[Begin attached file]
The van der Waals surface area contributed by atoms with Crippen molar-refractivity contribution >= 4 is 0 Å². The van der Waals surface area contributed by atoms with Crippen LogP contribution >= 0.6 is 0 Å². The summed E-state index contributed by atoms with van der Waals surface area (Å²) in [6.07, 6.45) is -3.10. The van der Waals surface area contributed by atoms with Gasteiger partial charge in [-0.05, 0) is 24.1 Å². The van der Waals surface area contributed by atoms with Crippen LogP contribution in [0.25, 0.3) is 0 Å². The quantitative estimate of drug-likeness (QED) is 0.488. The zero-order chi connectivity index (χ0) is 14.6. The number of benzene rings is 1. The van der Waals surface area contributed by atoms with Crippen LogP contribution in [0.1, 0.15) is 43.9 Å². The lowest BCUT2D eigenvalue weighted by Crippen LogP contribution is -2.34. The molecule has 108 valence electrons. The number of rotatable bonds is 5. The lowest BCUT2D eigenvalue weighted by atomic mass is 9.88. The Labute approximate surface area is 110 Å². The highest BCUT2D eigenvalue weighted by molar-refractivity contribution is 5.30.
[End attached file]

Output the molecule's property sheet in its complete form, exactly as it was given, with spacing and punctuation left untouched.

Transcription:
The van der Waals surface area contributed by atoms with Crippen molar-refractivity contribution >= 4 is 0 Å². The van der Waals surface area contributed by atoms with Crippen LogP contribution >= 0.6 is 0 Å². The summed E-state index contributed by atoms with van der Waals surface area (Å²) in [6.07, 6.45) is -3.10. The van der Waals surface area contributed by atoms with Gasteiger partial charge in [-0.05, 0) is 24.1 Å². The van der Waals surface area contributed by atoms with Crippen LogP contribution in [0.25, 0.3) is 0 Å². The quantitative estimate of drug-likeness (QED) is 0.488. The zero-order chi connectivity index (χ0) is 14.6. The number of benzene rings is 1. The van der Waals surface area contributed by atoms with Crippen LogP contribution in [0.1, 0.15) is 43.9 Å². The lowest BCUT2D eigenvalue weighted by Crippen LogP contribution is -2.34. The molecule has 108 valence electrons. The number of rotatable bonds is 5. The lowest BCUT2D eigenvalue weighted by atomic mass is 9.88. The Labute approximate surface area is 110 Å². The highest BCUT2D eigenvalue weighted by molar-refractivity contribution is 5.30.